Post-sex, women have the choice (at least in Canada) to use at least two varieties of morning-after pill, if they feel their precautions weren’t sufficient or broke down at some point in the process.

They can also, should they end up pregnant, choose one of several methods of abortion (if it’s accessible/affordable/safe in their area) should they not wish to carry the pregnancy through to term for any reason. I’m not sure when their legal right to do this ends in all areas, but in North America it’s usually somewhere between three months and just pre-birth.

Yup, this is a choice that women have that men don’t, but then, men don’t get pregnant. This doesn’t mean that in this ideal and respectful situation men can’t talk to women about what choices are and so on. But as one man said, men can only really be pro-support, not pro-choice. This means they can only choose to either support a woman’s decisions either way, or not, because the choice isn’t theirs to make.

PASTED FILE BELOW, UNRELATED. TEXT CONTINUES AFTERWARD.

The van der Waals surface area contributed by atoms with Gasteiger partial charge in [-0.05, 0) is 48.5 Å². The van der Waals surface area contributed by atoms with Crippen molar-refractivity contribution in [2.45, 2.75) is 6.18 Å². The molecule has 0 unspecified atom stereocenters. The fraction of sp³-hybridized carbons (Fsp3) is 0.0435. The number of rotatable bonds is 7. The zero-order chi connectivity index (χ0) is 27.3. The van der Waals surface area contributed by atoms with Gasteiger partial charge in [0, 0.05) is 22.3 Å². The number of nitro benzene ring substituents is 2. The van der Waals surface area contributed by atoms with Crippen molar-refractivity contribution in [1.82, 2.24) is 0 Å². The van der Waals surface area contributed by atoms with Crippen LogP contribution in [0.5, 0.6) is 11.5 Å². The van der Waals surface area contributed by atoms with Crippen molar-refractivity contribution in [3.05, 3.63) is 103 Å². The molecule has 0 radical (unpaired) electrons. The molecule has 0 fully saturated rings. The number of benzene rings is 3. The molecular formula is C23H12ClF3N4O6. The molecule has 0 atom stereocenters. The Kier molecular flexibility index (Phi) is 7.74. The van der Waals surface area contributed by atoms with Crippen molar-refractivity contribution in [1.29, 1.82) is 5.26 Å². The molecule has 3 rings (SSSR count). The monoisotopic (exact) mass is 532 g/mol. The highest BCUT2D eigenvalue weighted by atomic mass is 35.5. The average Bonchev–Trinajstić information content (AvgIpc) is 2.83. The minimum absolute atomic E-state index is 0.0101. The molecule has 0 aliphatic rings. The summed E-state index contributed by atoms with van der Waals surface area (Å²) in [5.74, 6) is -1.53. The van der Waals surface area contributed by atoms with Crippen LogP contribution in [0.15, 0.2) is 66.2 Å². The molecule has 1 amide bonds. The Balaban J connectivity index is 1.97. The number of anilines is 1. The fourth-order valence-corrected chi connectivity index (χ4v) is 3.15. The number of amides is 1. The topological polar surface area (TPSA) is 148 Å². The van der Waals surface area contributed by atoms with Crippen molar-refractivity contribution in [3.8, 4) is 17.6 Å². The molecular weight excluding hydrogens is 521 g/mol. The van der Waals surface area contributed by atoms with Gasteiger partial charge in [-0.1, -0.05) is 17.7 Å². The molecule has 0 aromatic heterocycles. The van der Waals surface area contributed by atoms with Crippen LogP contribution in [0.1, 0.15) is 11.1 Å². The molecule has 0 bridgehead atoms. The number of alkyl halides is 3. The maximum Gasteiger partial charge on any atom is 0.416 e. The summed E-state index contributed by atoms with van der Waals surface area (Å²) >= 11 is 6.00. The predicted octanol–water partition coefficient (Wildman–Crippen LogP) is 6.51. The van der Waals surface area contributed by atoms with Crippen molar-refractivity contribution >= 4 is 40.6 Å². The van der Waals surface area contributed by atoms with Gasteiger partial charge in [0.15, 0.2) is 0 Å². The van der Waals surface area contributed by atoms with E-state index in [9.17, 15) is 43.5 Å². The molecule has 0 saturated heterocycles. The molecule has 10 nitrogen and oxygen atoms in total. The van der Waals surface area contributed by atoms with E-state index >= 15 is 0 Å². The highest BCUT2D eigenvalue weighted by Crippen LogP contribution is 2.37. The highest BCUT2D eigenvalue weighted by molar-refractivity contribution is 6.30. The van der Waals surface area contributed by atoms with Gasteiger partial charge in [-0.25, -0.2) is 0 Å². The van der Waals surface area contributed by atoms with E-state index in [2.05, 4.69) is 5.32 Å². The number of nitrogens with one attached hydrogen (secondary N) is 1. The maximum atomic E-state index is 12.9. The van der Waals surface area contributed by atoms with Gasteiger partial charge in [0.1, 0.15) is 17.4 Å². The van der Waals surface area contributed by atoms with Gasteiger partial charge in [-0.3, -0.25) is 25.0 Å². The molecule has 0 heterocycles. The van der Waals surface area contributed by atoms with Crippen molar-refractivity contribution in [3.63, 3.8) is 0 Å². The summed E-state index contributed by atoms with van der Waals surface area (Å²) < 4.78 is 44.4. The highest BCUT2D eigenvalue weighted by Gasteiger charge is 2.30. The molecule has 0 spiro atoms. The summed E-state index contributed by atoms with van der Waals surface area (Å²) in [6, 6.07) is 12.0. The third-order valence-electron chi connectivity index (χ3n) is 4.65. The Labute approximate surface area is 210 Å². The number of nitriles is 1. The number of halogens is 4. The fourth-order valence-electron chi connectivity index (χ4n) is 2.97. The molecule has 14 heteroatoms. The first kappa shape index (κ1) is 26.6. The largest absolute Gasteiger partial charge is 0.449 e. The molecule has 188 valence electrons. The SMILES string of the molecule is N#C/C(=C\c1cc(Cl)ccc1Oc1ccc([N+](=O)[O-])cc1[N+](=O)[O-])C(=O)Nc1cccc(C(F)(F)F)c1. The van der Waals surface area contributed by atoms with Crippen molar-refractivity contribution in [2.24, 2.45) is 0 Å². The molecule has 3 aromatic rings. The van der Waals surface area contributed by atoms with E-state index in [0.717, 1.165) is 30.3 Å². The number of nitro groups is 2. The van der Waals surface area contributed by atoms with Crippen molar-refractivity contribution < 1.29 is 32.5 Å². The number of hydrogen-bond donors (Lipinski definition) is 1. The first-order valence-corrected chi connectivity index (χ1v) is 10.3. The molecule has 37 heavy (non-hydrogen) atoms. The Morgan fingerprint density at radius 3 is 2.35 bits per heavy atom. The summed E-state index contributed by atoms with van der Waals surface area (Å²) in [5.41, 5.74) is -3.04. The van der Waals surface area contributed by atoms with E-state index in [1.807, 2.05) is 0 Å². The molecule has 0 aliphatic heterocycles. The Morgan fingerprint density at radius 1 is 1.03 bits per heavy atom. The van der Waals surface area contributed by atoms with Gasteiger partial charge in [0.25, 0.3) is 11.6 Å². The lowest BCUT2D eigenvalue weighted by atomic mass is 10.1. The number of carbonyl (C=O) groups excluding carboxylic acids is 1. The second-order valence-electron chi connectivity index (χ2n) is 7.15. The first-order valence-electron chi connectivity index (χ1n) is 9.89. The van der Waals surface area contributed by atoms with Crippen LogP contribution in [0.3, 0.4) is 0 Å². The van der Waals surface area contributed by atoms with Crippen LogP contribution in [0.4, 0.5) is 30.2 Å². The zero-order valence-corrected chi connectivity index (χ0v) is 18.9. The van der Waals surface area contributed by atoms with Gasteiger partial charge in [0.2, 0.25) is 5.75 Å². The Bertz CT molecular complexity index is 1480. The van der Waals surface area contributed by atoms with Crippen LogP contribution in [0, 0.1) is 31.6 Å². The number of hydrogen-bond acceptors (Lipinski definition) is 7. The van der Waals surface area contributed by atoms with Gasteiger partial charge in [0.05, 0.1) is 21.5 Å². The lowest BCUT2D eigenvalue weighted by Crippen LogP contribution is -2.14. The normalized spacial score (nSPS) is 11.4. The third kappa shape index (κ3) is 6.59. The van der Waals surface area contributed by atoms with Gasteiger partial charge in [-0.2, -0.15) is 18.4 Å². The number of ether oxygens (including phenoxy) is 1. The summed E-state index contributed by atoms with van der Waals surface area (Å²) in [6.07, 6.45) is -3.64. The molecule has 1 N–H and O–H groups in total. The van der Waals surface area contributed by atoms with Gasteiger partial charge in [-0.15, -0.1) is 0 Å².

This means that women have a longer period of time to make a choice about whether or not to support a possible child. Please note that this longer period of time is really only three to nine months longer. Considering that both parties have the near-infinite period of time prior to having sex in common to make that choice, and that this longer period of time is based in the reality of biology – women get pregnant and men don’t – this isn’t really unfair.